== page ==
Tea is a special beverage consumed largely in India after water. It is a sweet addiction in India. We Indians call tea as “Chai” & people love the aroma of Chai. Tea is popularly known as ‘beverage of Indians’. Tea production in India was started by Britishers and since then, India is a leading tea producer in the world.
Tea Cultivation in India
India is considered as the second largest producers of tea in the world. Approximately 70% of tea harvesting is for consumption & rest 30% of tea is exported. Tea Board of India is entirely responsible for looking over the production process, certifying as well as exporting the Tea. Major tea-producing states in India are Assam, Himachal Pradesh, Tamil Nadu, Karnataka, West Bengal & many northeast states. There are several types of tea estates in different states such as Glenburn Tea Estate, Darjeeling which has 1,600 acres of tea farms where there are several categories of tea grown such as Rose Suite, Camelia Suite, Rungeet Suite, Rung Dung Suite etc. Nilgiri Tea Plantations in South India is prominent for producing dark as well as aromatic tea. Tea has been grown for almost more than 100 years. Banyan Grove on Gatoonga Tea Estate in Assam is an enormous green land where tea is grown, Nilgiri Tea Plantations in South India produces finest tea & Happy Valley Tea Estate in Darjeeling also produces exotic ranges of Tea with finest aroma & taste.
Assam State of India is considered as the largest producer of tea in India. India is one of the major producing tea centres right after China. India has a record of producing almost 1234 million kilograms of tea as per records of 2015 & 2016. West Bengal holds the second position in producing tea with almost 329.70 million kilograms of tea production that is equal to 26% of national tea production, Tamil Nadu is third with almost 161.49 million kilograms of tea. Kerala is the fourth state with almost 57 million kilograms of tea in the year 2015 & 2016.
History of Tea Cultivation
There is a long history of tea in India. According to Indian mythology, tea was firstly used in the Ramayana, the Holy Scripture between 750 & 500 BC. After the British East India Company entered our country in the 1850s, everything was changed. A large piece of land got converted into tea farms and tea exports began on a large scale.
Tea was discovered accidentally in China when one day, the Chinese emperor was boiling some water and few leaves of tea fell into that. When he drank it, he found it tasty and energetic and he asked his peoples to try out tea and this led to the discovery of tea in China. Initially, the concept of growing tea remained unknown to the world till a British spy named Robert Fortune managed to bring some seeds, tea plants, and labourers from China to Assam. Robert Fortune in September 1848, was sent to China by the East India Company in the disguise of a Chinese man to steal the secret of tea from the China which was successfully kept as a secret for centuries. For this purpose, he was paid 500 Pounds annually. After spending some days in China, Robert realised that bringing a few plants to India will not work. He has to bring seeds, plants and also some Chinese workers who knew the art of growing tea to India. East India Company just not needed tea plants but the best quality tea. After living there and exploring thousands of tea plantations and carefully observing the processes involved in tea production, Robert finally succeeded in his dangerous mission which could have resulted in his death. But his attempt failed because, in the hot & humid climate of Assam, the Chinese tea plants got dried up as they needed cold environmental conditions. After the failure of this plan, the tea was accidentally discovered when a similar tea looking plant was discovered in the valleys of Assam. This gave new hope to East India Company. The Assam tea was discovered by Robert Bruce, a Scottish adventurer. He noticed many tea plants near Rangpur in 1823 when he was on a trade mission. Bessa Gam who was a local civilian helped Robert Bruce as he had a plan to make certain tea estates. So he sent the tea sample to Calcutta for examining the same. After many research, it was discovered that these leaves were a breed of the Chinese tea plant. This plant was lately named as Assamica tea plants. The techniques that were brought from China worked this time and tea production was started in India. A huge part of Assam was brought under tea cultivation. The first tea company was started in Assam known as Assam Tea Company in the year 1839. The same company was expanded with more than 160 gardens. 5 gardens are owned by public companies & 57 were owned by private players. The Britishers brought a new trend in the recipe of tea. Traditionally in China, tea leaves were boiled in water, but Britishers started adding sugar and milk to it and it soon became a popular beverage in the world. This was the history of starting of tea growth in Assam and in India.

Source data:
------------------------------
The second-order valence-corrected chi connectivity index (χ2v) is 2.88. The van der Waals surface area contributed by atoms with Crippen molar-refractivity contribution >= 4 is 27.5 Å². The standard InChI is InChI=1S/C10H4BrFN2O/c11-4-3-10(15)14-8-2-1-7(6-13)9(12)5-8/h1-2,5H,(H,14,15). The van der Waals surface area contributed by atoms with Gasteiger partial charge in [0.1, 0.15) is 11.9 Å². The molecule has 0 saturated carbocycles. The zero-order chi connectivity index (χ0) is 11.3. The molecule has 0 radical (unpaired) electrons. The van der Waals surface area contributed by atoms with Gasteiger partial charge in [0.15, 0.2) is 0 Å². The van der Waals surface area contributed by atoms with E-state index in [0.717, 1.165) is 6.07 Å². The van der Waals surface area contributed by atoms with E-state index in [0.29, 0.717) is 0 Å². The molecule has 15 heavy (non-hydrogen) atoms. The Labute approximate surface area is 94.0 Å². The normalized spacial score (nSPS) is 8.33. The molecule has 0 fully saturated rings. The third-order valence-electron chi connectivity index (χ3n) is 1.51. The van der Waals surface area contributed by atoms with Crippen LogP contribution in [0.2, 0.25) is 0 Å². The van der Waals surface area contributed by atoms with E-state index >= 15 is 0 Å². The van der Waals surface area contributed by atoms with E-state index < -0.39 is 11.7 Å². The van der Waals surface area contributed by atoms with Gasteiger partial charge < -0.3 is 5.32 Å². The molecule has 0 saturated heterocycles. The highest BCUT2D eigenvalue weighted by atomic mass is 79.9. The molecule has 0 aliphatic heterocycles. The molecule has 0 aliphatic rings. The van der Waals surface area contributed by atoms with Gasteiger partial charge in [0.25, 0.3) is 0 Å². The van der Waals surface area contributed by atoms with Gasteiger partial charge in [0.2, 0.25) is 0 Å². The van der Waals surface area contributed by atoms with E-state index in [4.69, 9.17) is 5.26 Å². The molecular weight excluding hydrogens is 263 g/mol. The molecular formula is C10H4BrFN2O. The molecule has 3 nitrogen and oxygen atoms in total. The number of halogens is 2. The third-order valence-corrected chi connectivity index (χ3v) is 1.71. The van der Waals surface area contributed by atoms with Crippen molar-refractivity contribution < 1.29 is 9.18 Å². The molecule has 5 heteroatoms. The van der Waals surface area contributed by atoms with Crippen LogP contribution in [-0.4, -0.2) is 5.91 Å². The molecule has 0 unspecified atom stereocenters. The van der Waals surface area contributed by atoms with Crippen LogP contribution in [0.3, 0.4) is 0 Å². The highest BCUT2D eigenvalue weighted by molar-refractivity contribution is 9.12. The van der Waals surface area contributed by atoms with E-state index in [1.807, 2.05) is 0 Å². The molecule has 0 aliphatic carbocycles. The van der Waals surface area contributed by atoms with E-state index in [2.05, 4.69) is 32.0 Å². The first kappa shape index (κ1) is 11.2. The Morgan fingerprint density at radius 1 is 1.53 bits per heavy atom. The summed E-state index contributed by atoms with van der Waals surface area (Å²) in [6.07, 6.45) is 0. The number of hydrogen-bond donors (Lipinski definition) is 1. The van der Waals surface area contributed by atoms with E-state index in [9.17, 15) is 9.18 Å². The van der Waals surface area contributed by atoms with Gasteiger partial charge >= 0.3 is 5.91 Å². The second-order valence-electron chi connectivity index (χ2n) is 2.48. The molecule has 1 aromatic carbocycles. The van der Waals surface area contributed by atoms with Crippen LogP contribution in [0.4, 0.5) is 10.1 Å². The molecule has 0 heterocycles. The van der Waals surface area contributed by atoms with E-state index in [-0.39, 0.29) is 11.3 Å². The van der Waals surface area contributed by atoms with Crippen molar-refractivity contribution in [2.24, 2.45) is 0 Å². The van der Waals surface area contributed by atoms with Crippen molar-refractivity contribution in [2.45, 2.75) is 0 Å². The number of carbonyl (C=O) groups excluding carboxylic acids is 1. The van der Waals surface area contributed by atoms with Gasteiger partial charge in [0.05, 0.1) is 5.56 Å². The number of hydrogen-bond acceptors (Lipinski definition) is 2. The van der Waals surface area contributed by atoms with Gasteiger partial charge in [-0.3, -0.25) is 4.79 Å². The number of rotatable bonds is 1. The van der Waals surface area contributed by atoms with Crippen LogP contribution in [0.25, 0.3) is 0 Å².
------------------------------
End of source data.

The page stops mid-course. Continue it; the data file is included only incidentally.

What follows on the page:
Future of Tea Cultivation
There is a huge scope for tea cultivation in India. India’s future in tea cultivation is extremely bright. India can cultivate maximum amount of tea & export the same to earn major Foreign Income. Tea Exports of India is enormous & our country can still grow in tea manufacturing by opening Tea producing companies.
The tea cultivated in India are renowned & have many flavours. Certain types of tea varieties are whole leaf, fannings, broken leaf, and dust. The English breakfast, as well as Irish breakfast, includes tea blends that are made up of Indian black tea. Tea cultivation in India is a major source of foreign exchange & it can generate more profits if proper steps are taken to expand tea cultivation and exports to the world market.